NPR FOR THE DEAF: We Hear It Even When You Can’t


VANITY FAIR: As the Bush administration waned, the Treasury shoveled more than a quarter of a trillion dollars in tarp funds into the financial system—without restrictions, accountability, or even common sense. DONALD BARLETT and JAMES STEELE reveal how much of it ended up in the wrong hands, doing the opposite of what was needed. MORE


Hour 1
listen.gifIt has been one year since the U.S. Congress authorized the U.S. Treasury Department to spend roughly clintontapes_1.jpg$700 billion to stabilize the nation’s economy. In an article in the October issue of Vanity Fair, investigative journalists DONALD BARLETT and JAMES STEELE take readers behind the scenes to see how the deal was negotiated and where the funds went. Then, DAMON SILVERS who sits on the Congressional Oversight Panel which was created by congress to review the TARP program joins with us for an update.

Hour 2

listen.gifAuthor and historian TAYLOR BRANCH recorded 79 oral histories with President Bill Clinton during his eight years in office. The conversations are detailed in Branch’s new book, “The Clinton Tapes: Wrestling History With the President.” He’s in the studio with Marty in this hour of Radio Times.


listen.gifMax Cleland volunteered to fight in Vietnam, and was rewarded with the Silver Star for his “gallantry in action.” But he did not escape the brutality of the war; he lost both legs and his right arm when a fellow soldier accidentally dropped a grenade. When he returned home, he chose a life of public service and politics, serving heart-of-a-patriot.jpgvariously as a Veterans Administration chief, a state legislator and eventually a U.S. senator representing his home state of Georgia. His public-sector career lasted until 2002, when he lost his U.S. Senate seat to Republican challenger Saxby Chambliss. During that heated campaign, Chambliss ran misleading and negative ads, using Cleland’s procedural votes on setting up the Department of Homeland Security to challenge the sitting senator’s national-security credentials and to question his patriotism. Cleland has said that politics and public service had long been the things that gave him purpose — they allowed him to “focus on something outside myself” — and that the end of that career left him “back dying on the battlefield.” After 9/11, the loss of his Senate seat and the invasion of Iraq, Cleland suffered a relapse of a long-dormant case of post-traumatic stress disorder and entered Walter Reed hospital for treatment. His new memoir — titled Heart of a Patriot: How I Found the Courage to Survive Vietnam, Walter Reed and Karl Rove — is his account of his idyllic Georgia childhood, his life-altering wartime experience and the dark days that followed the end of his Senate career. He joins Terry Gross for a conversation about those experiences.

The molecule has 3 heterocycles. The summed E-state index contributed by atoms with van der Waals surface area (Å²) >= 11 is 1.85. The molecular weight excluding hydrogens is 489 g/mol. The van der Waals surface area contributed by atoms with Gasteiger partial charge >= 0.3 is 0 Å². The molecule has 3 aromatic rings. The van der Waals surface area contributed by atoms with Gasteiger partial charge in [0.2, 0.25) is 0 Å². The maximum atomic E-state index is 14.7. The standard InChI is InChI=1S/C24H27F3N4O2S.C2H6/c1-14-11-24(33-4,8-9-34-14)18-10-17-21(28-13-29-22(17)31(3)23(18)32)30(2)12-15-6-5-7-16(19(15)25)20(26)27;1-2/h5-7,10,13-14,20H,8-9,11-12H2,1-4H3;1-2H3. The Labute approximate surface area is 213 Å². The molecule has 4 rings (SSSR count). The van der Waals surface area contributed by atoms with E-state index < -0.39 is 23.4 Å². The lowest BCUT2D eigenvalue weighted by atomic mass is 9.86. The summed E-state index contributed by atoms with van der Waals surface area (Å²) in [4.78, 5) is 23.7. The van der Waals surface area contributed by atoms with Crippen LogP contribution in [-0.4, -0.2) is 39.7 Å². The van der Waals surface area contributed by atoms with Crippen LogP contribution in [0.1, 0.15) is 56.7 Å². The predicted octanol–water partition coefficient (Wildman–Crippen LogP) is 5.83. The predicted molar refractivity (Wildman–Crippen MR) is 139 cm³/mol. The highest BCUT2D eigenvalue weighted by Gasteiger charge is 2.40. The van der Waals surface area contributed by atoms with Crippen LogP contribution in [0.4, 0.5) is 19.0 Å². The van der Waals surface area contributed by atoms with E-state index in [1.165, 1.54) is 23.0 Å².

listen.gifFollowing his critically acclaimed debut album, The Sun Is Always Brighter, Joshua James has released a new batch of intriguing folk-rock tunes. Though the 25-year-old singer-songwriter has been writing songs for only six years, his music exudes wisdom: The 13 tracks on Build Me This expertly weave together themes of spirituality, love and music. As on his debut album, he often turns to sparse and moody atmospherics to draw out the drama. But there’s more to be said about the albu’ms progression into electrified hard-rock territory. James has clearly expanded his style to include elements of world music and Southern rock. Between the fusion of folk-rock styles and his intimate vocals, James is frequently compared to the likes of Bob Dylan and Neil Young.

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